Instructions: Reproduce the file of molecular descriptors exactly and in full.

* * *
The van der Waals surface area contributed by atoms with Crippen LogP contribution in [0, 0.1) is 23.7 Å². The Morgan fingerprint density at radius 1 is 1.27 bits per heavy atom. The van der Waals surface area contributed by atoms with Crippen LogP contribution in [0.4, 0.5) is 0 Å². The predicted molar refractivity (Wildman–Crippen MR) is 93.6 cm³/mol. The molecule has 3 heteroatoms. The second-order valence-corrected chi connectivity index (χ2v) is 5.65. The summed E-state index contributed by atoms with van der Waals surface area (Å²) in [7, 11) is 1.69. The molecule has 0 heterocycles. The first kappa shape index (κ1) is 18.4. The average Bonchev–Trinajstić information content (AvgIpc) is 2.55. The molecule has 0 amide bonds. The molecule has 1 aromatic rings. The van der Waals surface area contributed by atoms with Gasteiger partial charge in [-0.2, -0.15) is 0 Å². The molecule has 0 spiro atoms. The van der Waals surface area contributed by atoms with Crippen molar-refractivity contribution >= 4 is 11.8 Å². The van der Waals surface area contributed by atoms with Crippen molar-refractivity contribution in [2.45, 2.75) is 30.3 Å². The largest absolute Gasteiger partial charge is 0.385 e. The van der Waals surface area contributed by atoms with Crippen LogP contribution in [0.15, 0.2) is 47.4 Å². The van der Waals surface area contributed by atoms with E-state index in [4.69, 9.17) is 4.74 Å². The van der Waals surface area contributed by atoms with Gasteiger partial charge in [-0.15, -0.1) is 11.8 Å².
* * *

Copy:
The van der Waals surface area contributed by atoms with Crippen LogP contribution in [0, 0.1) is 23.7 Å². The Morgan fingerprint density at radius 1 is 1.27 bits per heavy atom. The van der Waals surface area contributed by atoms with Crippen LogP contribution in [0.4, 0.5) is 0 Å². The predicted molar refractivity (Wildman–Crippen MR) is 93.6 cm³/mol. The molecule has 3 heteroatoms. The second-order valence-corrected chi connectivity index (χ2v) is 5.65. The summed E-state index contributed by atoms with van der Waals surface area (Å²) in [7, 11) is 1.69. The molecule has 0 heterocycles. The first kappa shape index (κ1) is 18.4. The average Bonchev–Trinajstić information content (AvgIpc) is 2.55. The molecule has 0 amide bonds. The molecule has 1 aromatic rings. The van der Waals surface area contributed by atoms with Gasteiger partial charge in [-0.2, -0.15) is 0 Å². The molecule has 0 spiro atoms. The van der Waals surface area contributed by atoms with Crippen molar-refractivity contribution >= 4 is 11.8 Å². The van der Waals surface area contributed by atoms with Crippen molar-refractivity contribution in [2.45, 2.75) is 30.3 Å². The largest absolute Gasteiger partial charge is 0.385 e. The van der Waals surface area contributed by atoms with Crippen LogP contribution in [0.15, 0.2) is 47.4 Å². The van der Waals surface area contributed by atoms with E-state index in [4.69, 9.17) is 4.74 Å². The van der Waals surface area contributed by atoms with Gasteiger partial charge in [-0.15, -0.1) is 11.8 Å².